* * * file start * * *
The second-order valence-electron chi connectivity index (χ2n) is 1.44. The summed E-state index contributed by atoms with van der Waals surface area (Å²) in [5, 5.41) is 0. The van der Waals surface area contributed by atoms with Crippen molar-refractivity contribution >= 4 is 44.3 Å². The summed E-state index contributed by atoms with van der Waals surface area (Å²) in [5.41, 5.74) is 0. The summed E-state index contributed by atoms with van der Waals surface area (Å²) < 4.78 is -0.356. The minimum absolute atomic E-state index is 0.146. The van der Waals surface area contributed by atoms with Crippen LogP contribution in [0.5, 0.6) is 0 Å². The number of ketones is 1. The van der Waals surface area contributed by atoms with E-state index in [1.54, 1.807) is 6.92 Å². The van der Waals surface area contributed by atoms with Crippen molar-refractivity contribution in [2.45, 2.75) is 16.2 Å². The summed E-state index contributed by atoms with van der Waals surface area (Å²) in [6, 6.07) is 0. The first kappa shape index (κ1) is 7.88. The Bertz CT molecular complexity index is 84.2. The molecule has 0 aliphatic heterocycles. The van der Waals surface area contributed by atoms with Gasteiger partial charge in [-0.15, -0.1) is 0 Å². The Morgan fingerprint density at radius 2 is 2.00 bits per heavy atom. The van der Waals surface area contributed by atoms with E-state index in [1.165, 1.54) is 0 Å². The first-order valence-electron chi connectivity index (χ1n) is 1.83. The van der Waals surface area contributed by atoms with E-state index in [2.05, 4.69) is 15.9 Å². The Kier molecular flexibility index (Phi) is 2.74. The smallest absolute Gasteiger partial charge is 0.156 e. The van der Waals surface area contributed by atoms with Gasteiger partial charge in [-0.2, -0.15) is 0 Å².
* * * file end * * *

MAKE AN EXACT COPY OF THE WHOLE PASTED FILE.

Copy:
The second-order valence-electron chi connectivity index (χ2n) is 1.44. The summed E-state index contributed by atoms with van der Waals surface area (Å²) in [5, 5.41) is 0. The van der Waals surface area contributed by atoms with Crippen molar-refractivity contribution >= 4 is 44.3 Å². The summed E-state index contributed by atoms with van der Waals surface area (Å²) in [5.41, 5.74) is 0. The summed E-state index contributed by atoms with van der Waals surface area (Å²) < 4.78 is -0.356. The minimum absolute atomic E-state index is 0.146. The van der Waals surface area contributed by atoms with Crippen LogP contribution in [0.5, 0.6) is 0 Å². The number of ketones is 1. The van der Waals surface area contributed by atoms with E-state index in [1.54, 1.807) is 6.92 Å². The van der Waals surface area contributed by atoms with Crippen molar-refractivity contribution in [2.45, 2.75) is 16.2 Å². The summed E-state index contributed by atoms with van der Waals surface area (Å²) in [6, 6.07) is 0. The first kappa shape index (κ1) is 7.88. The Bertz CT molecular complexity index is 84.2. The molecule has 0 aliphatic heterocycles. The van der Waals surface area contributed by atoms with Gasteiger partial charge in [-0.15, -0.1) is 0 Å². The Morgan fingerprint density at radius 2 is 2.00 bits per heavy atom. The van der Waals surface area contributed by atoms with E-state index in [1.165, 1.54) is 0 Å². The first-order valence-electron chi connectivity index (χ1n) is 1.83. The van der Waals surface area contributed by atoms with E-state index in [2.05, 4.69) is 15.9 Å². The Kier molecular flexibility index (Phi) is 2.74. The smallest absolute Gasteiger partial charge is 0.156 e. The van der Waals surface area contributed by atoms with Gasteiger partial charge in [-0.2, -0.15) is 0 Å².